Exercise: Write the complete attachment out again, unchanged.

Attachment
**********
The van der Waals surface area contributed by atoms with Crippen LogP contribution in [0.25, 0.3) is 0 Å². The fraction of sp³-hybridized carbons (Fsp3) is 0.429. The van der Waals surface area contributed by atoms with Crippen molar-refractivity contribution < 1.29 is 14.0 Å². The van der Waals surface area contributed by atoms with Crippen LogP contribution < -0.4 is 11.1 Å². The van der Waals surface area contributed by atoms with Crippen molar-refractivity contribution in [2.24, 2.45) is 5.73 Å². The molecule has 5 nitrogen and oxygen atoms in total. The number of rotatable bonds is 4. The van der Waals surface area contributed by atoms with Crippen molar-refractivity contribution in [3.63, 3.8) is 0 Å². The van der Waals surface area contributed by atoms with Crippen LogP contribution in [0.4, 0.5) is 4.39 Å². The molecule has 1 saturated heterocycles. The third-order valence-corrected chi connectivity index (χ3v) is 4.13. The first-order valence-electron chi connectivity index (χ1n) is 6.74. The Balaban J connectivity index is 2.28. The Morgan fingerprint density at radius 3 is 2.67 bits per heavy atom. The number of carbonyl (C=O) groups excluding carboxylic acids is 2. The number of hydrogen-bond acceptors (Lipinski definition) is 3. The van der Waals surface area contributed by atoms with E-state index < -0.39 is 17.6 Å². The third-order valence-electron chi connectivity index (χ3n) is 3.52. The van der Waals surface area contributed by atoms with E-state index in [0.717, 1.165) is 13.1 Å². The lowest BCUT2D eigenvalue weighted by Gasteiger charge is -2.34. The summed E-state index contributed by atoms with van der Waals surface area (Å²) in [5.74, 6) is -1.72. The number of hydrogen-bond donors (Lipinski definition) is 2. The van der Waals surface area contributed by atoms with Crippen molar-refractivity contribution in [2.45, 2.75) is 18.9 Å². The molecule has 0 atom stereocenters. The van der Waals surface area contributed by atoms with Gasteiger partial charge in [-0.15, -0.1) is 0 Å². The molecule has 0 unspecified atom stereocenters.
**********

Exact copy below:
The van der Waals surface area contributed by atoms with Crippen LogP contribution in [0.25, 0.3) is 0 Å². The fraction of sp³-hybridized carbons (Fsp3) is 0.429. The van der Waals surface area contributed by atoms with Crippen molar-refractivity contribution < 1.29 is 14.0 Å². The van der Waals surface area contributed by atoms with Crippen LogP contribution < -0.4 is 11.1 Å². The van der Waals surface area contributed by atoms with Crippen molar-refractivity contribution in [2.24, 2.45) is 5.73 Å². The molecule has 5 nitrogen and oxygen atoms in total. The number of rotatable bonds is 4. The van der Waals surface area contributed by atoms with Crippen molar-refractivity contribution in [3.63, 3.8) is 0 Å². The van der Waals surface area contributed by atoms with Crippen LogP contribution in [0.4, 0.5) is 4.39 Å². The molecule has 1 saturated heterocycles. The third-order valence-corrected chi connectivity index (χ3v) is 4.13. The first-order valence-electron chi connectivity index (χ1n) is 6.74. The Balaban J connectivity index is 2.28. The Morgan fingerprint density at radius 3 is 2.67 bits per heavy atom. The number of carbonyl (C=O) groups excluding carboxylic acids is 2. The number of hydrogen-bond acceptors (Lipinski definition) is 3. The van der Waals surface area contributed by atoms with E-state index < -0.39 is 17.6 Å². The third-order valence-electron chi connectivity index (χ3n) is 3.52. The van der Waals surface area contributed by atoms with E-state index in [0.717, 1.165) is 13.1 Å². The lowest BCUT2D eigenvalue weighted by Gasteiger charge is -2.34. The summed E-state index contributed by atoms with van der Waals surface area (Å²) in [5.74, 6) is -1.72. The number of hydrogen-bond donors (Lipinski definition) is 2. The van der Waals surface area contributed by atoms with Crippen molar-refractivity contribution in [2.45, 2.75) is 18.9 Å². The molecule has 0 atom stereocenters. The van der Waals surface area contributed by atoms with Gasteiger partial charge in [-0.15, -0.1) is 0 Å². The molecule has 0 unspecified atom stereocenters.